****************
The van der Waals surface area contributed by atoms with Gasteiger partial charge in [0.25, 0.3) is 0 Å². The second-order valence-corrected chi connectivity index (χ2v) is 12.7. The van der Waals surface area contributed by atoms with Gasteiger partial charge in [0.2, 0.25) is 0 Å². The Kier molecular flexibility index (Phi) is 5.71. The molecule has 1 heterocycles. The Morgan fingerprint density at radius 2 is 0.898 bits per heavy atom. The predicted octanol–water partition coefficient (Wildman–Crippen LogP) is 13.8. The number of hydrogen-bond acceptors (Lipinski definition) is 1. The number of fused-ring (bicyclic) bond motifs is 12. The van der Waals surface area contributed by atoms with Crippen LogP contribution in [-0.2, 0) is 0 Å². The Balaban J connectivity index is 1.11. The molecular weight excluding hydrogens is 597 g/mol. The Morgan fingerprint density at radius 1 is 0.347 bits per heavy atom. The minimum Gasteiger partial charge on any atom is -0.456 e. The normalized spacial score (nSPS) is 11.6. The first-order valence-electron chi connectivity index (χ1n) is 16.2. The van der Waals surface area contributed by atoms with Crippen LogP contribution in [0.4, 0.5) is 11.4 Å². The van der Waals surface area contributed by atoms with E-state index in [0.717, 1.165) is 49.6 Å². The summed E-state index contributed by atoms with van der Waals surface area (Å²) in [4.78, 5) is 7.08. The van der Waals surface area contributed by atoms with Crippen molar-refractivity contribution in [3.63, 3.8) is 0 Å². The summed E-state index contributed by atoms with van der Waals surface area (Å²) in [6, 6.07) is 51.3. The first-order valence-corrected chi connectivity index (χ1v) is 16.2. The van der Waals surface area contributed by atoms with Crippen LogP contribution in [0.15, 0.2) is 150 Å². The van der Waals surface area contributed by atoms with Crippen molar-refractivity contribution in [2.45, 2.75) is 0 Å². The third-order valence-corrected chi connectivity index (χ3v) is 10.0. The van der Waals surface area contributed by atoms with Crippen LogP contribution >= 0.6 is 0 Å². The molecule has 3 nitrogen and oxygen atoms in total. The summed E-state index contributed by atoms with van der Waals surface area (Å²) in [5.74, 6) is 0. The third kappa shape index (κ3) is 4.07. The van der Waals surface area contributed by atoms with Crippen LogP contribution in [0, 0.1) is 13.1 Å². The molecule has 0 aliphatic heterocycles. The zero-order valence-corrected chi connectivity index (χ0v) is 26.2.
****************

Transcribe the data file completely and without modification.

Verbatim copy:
The van der Waals surface area contributed by atoms with Gasteiger partial charge in [0.25, 0.3) is 0 Å². The second-order valence-corrected chi connectivity index (χ2v) is 12.7. The van der Waals surface area contributed by atoms with Gasteiger partial charge in [0.2, 0.25) is 0 Å². The Kier molecular flexibility index (Phi) is 5.71. The molecule has 1 heterocycles. The Morgan fingerprint density at radius 2 is 0.898 bits per heavy atom. The predicted octanol–water partition coefficient (Wildman–Crippen LogP) is 13.8. The number of hydrogen-bond acceptors (Lipinski definition) is 1. The number of fused-ring (bicyclic) bond motifs is 12. The van der Waals surface area contributed by atoms with Crippen LogP contribution in [-0.2, 0) is 0 Å². The Balaban J connectivity index is 1.11. The molecular weight excluding hydrogens is 597 g/mol. The Morgan fingerprint density at radius 1 is 0.347 bits per heavy atom. The minimum Gasteiger partial charge on any atom is -0.456 e. The normalized spacial score (nSPS) is 11.6. The first-order valence-electron chi connectivity index (χ1n) is 16.2. The van der Waals surface area contributed by atoms with Crippen LogP contribution in [0.4, 0.5) is 11.4 Å². The van der Waals surface area contributed by atoms with E-state index in [0.717, 1.165) is 49.6 Å². The summed E-state index contributed by atoms with van der Waals surface area (Å²) in [4.78, 5) is 7.08. The van der Waals surface area contributed by atoms with Crippen molar-refractivity contribution in [3.63, 3.8) is 0 Å². The summed E-state index contributed by atoms with van der Waals surface area (Å²) in [6, 6.07) is 51.3. The first-order valence-corrected chi connectivity index (χ1v) is 16.2. The van der Waals surface area contributed by atoms with Crippen LogP contribution in [0.15, 0.2) is 150 Å². The van der Waals surface area contributed by atoms with Crippen molar-refractivity contribution in [2.45, 2.75) is 0 Å². The third-order valence-corrected chi connectivity index (χ3v) is 10.0. The van der Waals surface area contributed by atoms with Crippen LogP contribution >= 0.6 is 0 Å². The molecule has 3 nitrogen and oxygen atoms in total. The summed E-state index contributed by atoms with van der Waals surface area (Å²) in [5.74, 6) is 0. The third kappa shape index (κ3) is 4.07. The van der Waals surface area contributed by atoms with Crippen LogP contribution in [0, 0.1) is 13.1 Å². The molecule has 0 aliphatic heterocycles. The zero-order valence-corrected chi connectivity index (χ0v) is 26.2.